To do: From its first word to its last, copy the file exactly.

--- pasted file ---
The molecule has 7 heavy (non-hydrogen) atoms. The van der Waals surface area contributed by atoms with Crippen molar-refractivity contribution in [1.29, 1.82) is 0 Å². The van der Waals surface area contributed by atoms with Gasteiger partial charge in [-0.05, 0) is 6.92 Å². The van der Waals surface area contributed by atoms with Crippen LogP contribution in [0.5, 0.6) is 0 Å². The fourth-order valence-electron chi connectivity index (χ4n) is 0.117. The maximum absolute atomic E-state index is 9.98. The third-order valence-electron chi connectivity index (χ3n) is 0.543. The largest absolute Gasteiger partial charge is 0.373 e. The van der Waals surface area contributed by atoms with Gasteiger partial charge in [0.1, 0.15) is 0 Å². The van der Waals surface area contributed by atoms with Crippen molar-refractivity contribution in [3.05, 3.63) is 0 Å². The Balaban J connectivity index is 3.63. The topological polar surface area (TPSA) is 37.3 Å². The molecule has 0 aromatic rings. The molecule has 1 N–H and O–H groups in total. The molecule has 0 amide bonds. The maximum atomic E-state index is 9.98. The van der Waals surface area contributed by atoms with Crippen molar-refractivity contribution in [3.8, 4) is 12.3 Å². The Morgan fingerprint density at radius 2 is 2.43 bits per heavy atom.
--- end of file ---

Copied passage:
The molecule has 7 heavy (non-hydrogen) atoms. The van der Waals surface area contributed by atoms with Crippen molar-refractivity contribution in [1.29, 1.82) is 0 Å². The van der Waals surface area contributed by atoms with Gasteiger partial charge in [-0.05, 0) is 6.92 Å². The van der Waals surface area contributed by atoms with Crippen LogP contribution in [0.5, 0.6) is 0 Å². The fourth-order valence-electron chi connectivity index (χ4n) is 0.117. The maximum absolute atomic E-state index is 9.98. The third-order valence-electron chi connectivity index (χ3n) is 0.543. The largest absolute Gasteiger partial charge is 0.373 e. The van der Waals surface area contributed by atoms with Gasteiger partial charge in [0.1, 0.15) is 0 Å². The van der Waals surface area contributed by atoms with Crippen molar-refractivity contribution in [3.05, 3.63) is 0 Å². The Balaban J connectivity index is 3.63. The topological polar surface area (TPSA) is 37.3 Å². The molecule has 0 aromatic rings. The molecule has 1 N–H and O–H groups in total. The molecule has 0 amide bonds. The maximum atomic E-state index is 9.98. The van der Waals surface area contributed by atoms with Crippen molar-refractivity contribution in [3.8, 4) is 12.3 Å². The Morgan fingerprint density at radius 2 is 2.43 bits per heavy atom.